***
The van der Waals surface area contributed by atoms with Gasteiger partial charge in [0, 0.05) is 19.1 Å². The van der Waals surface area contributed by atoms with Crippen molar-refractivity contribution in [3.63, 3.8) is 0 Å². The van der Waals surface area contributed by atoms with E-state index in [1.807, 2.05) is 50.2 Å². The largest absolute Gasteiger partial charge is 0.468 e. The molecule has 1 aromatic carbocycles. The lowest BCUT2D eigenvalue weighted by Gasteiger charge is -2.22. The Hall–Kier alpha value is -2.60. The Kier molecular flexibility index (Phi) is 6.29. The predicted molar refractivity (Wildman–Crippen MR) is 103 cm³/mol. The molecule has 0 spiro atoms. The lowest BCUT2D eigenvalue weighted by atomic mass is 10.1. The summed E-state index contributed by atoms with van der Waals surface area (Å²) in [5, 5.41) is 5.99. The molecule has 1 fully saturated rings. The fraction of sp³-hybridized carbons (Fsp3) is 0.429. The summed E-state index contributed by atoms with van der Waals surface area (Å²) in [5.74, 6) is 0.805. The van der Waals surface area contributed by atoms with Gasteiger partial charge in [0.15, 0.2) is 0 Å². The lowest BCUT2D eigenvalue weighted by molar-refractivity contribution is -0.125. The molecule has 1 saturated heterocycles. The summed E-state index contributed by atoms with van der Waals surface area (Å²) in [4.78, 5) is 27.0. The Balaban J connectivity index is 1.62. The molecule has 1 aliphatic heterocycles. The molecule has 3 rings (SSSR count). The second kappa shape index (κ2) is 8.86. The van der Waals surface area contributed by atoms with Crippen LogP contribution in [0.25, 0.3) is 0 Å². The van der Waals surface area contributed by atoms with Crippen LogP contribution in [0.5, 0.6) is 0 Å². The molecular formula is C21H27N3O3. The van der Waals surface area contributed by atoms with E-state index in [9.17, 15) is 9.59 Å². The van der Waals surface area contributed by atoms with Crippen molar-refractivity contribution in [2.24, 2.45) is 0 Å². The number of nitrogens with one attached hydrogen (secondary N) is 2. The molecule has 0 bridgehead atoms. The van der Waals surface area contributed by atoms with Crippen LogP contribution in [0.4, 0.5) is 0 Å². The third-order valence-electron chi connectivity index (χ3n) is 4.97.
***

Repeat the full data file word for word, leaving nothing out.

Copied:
The van der Waals surface area contributed by atoms with Gasteiger partial charge in [0, 0.05) is 19.1 Å². The van der Waals surface area contributed by atoms with Crippen molar-refractivity contribution in [3.63, 3.8) is 0 Å². The van der Waals surface area contributed by atoms with E-state index in [1.807, 2.05) is 50.2 Å². The largest absolute Gasteiger partial charge is 0.468 e. The molecule has 1 aromatic carbocycles. The lowest BCUT2D eigenvalue weighted by Gasteiger charge is -2.22. The Hall–Kier alpha value is -2.60. The Kier molecular flexibility index (Phi) is 6.29. The predicted molar refractivity (Wildman–Crippen MR) is 103 cm³/mol. The molecule has 0 spiro atoms. The lowest BCUT2D eigenvalue weighted by atomic mass is 10.1. The summed E-state index contributed by atoms with van der Waals surface area (Å²) in [5, 5.41) is 5.99. The molecule has 1 fully saturated rings. The fraction of sp³-hybridized carbons (Fsp3) is 0.429. The summed E-state index contributed by atoms with van der Waals surface area (Å²) in [5.74, 6) is 0.805. The van der Waals surface area contributed by atoms with Gasteiger partial charge in [0.15, 0.2) is 0 Å². The lowest BCUT2D eigenvalue weighted by molar-refractivity contribution is -0.125. The molecule has 1 saturated heterocycles. The summed E-state index contributed by atoms with van der Waals surface area (Å²) in [4.78, 5) is 27.0. The Balaban J connectivity index is 1.62. The molecule has 1 aliphatic heterocycles. The molecule has 3 rings (SSSR count). The second kappa shape index (κ2) is 8.86. The van der Waals surface area contributed by atoms with Crippen LogP contribution in [0.25, 0.3) is 0 Å². The van der Waals surface area contributed by atoms with Crippen LogP contribution in [0.5, 0.6) is 0 Å². The molecular formula is C21H27N3O3. The van der Waals surface area contributed by atoms with E-state index in [9.17, 15) is 9.59 Å². The van der Waals surface area contributed by atoms with Crippen molar-refractivity contribution in [2.24, 2.45) is 0 Å². The number of nitrogens with one attached hydrogen (secondary N) is 2. The molecule has 0 bridgehead atoms. The van der Waals surface area contributed by atoms with Crippen LogP contribution in [0.4, 0.5) is 0 Å². The third-order valence-electron chi connectivity index (χ3n) is 4.97.